Ready or Not



 

Games are fun, right? With the right group of people there really isn't anything better than getting together and playing a game. Whether it be video games, board games, or something else, that feeling of togetherness and competition is one of the best. On the flip side of that, however, a bad group can totally ruin the experience. I'm sure we can all remember at least one time we had a bad gaming experience. Whether it's that guy in the DnD group who takes it too seriously, or any time we've sat down for a game of Monopoly (because let's be honest, who actually enjoys that game?) things can devolve from fun to furious pretty fast. Enter Ready or Not, a movie about a game of Hide and Seek that needless to say, is not a positive gaming experience for anyone involved in this film. I'm getting a little ahead of myself though so let's officially start the review. Spoilers ahead for this one, so go see the movie first if you care about that.


Ready or Not is co-directed by Matt Bettinelli-Olpin and Tyler Gillett, and co-wirtten by Guy Busick and R. Christopher Murphy. Starring Samara Weaving, Ready or Not follows a freshly wed bride (Weaving) as she, in an effort to be accepted by her in-laws, takes part in a family ritual that turns sideways real fast. When I first saw the trailer for this movie I thought it looked like a ton of fun, and then the early reviews came out with overwhelmingly positive critic scores. At the time of this writing Ready or Not is currently sitting certified Fresh on Rotten Tomatoes with 87% critic approval. Needless to say, I had high hopes going into this movie and let me tell you, it did not disappoint.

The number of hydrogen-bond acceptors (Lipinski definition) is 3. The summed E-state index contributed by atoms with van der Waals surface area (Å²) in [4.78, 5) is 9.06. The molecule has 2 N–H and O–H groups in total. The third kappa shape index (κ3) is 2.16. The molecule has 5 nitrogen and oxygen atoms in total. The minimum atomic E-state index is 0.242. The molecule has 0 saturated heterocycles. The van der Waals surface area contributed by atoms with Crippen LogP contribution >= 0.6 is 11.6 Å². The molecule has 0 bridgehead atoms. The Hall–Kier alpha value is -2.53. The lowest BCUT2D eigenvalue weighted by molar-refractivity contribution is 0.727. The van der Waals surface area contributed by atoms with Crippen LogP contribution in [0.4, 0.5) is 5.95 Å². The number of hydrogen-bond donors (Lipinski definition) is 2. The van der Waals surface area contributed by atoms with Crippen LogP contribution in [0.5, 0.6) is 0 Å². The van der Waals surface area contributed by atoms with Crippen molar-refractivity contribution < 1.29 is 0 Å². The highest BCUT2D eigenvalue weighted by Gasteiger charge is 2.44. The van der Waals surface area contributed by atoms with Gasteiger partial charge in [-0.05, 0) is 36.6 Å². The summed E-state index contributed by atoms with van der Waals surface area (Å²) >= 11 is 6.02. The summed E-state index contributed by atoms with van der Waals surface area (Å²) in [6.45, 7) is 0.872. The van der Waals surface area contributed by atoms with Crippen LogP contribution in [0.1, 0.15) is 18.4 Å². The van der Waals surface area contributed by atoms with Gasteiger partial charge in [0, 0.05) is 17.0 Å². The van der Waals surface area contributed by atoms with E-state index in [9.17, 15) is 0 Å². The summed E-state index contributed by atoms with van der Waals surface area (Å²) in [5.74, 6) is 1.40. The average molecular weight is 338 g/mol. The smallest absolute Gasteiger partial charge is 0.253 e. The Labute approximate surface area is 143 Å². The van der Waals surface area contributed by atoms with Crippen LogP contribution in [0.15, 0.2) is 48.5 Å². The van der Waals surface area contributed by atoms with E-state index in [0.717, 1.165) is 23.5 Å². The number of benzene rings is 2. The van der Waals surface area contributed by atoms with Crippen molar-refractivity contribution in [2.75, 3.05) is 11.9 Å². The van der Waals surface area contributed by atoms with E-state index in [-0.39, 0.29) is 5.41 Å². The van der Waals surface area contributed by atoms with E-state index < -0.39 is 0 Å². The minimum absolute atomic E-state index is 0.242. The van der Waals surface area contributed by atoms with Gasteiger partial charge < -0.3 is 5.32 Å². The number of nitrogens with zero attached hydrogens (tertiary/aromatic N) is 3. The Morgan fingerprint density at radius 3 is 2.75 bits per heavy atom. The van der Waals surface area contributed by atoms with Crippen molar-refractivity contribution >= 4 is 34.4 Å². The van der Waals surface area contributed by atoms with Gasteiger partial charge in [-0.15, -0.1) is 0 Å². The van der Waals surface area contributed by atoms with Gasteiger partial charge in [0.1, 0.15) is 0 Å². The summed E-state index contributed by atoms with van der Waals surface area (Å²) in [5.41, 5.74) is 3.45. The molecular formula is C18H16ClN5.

The first thing I want to mention is the acting. The premise of this movie does not take itself seriously at all and the acting very much reflects that. The deadpan humor from Samara Weaving is spot on, and even the supporting cast is great. There is a lot of humor in Ready or Not and I love all of it. The story is very good too. Within the last few years we've come into a new generation of satanic panic movies, and Ready or Not fits very well into that camp. As the movie progresses we learn that this rich family that Weaving married into are actually devil worshipers and that they have to sacrifice her before dawn or they all die. The film does a good job of playing the "is it real or is it all made up" game until the very end of the movie when the family fails to sacrifice her and we get a definitive answer of "it's real" in the form of the entire family exploding one by one if a cloud of guts and blood. It is a little bittersweet. I personally would have preferred it to be nonsense but watching them all explode was both satisfying and hilarious, especially Weaving's one-liner of "I want a divorce" right before her husband explodes.


You could look at this movie purely at surface level and have a lot of fun with it, but this is horror so you know we've got to get that juicy social commentary in there. Ready or Not at its core is a pretty clever take down of both marriage as an institution and of the rich in general. It's often said that horror often reflects the political climate at the time and that has been very evident in 2019, first with Us, the unfortunately canceled The Hunt and now Ready or Not. It's these types of horror movies that have something to say on top of being an absolute blast to watch that I love the most. You can have horror just for the sake of horror and that's all well and good, in fact some of my favorite horror movies have no other purpose other than being a horror movie, but it's always a nice touch when your movie has a message.


Overall, I loved Ready or Not and it will certainly be on my list of top 10 favorite movies for the year, but I want to know what you think! Have you seen Ready or Not? If you read my review without seeing the movie did it sway you one way or the other? If you have seen it what did you think? Let me know down in the comments and keep an eye on the Man Corner because this was originally going to be another team up movie with Shane but with as long as it took him to get his review of Train to Busan up it might be a while before you see it on there.

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Horror movies have always served as a vehicle for social and political commentary. From the critiques of capitalism in They Live to the effects of an abusive relationship in The Invisible Man, horror